Did I have a full set of shiny marbles before I started drinking? I don’t think so, if only because I started drinking so young my brain was still developing. Still the idea of possessing a full set of anything at five years sounded great. I assumed it would come with a guarantee that I was free and clear of ever wanting to drink again. Boy, was I wrong about that part.

One marble I’ve gained in sobriety is an acceptance that things rarely turn out like I think they will. I started learning this early in sobriety, even though it should have been something I knew already. Who knows why drinking is a blind spot for big chunks of truth, but it was for me. Another marble I like is the one that lets me go to social events and not shrivel up inside myself. I am still not what anyone would call a social butterfly and most times I’d rather be home in my PJs, but I enjoy myself more sober than I did when I was drinking. This is a huge and welcome surprise.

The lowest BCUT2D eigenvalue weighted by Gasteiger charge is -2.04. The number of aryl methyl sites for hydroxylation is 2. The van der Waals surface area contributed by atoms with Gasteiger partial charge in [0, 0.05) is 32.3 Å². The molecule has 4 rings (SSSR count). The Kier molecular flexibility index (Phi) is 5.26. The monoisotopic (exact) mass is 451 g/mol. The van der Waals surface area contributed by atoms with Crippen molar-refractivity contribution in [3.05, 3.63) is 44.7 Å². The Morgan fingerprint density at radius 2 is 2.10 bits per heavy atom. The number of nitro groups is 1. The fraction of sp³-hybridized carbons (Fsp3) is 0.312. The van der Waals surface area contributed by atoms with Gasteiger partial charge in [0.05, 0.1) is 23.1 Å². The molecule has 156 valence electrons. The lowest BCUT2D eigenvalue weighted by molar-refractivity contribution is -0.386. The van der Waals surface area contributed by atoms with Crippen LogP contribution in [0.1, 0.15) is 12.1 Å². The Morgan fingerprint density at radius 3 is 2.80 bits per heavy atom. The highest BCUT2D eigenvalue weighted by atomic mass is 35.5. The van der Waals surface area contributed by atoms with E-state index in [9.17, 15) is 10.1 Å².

I particularly enjoy the marble that lets me see what’s really going on. It’s like a pane of glass wiped clean of smears and smudges, which sometimes is not so great. A couple of weeks ago, summer breezes rolled in and brought curious longings for cocktail parties that I would never be able to attend. I observed familiar nostalgia and uncomfortable cravings from a safe distance and they passed, though not fast enough. I realized it had been so long since I’d had a craving that I was out of practice.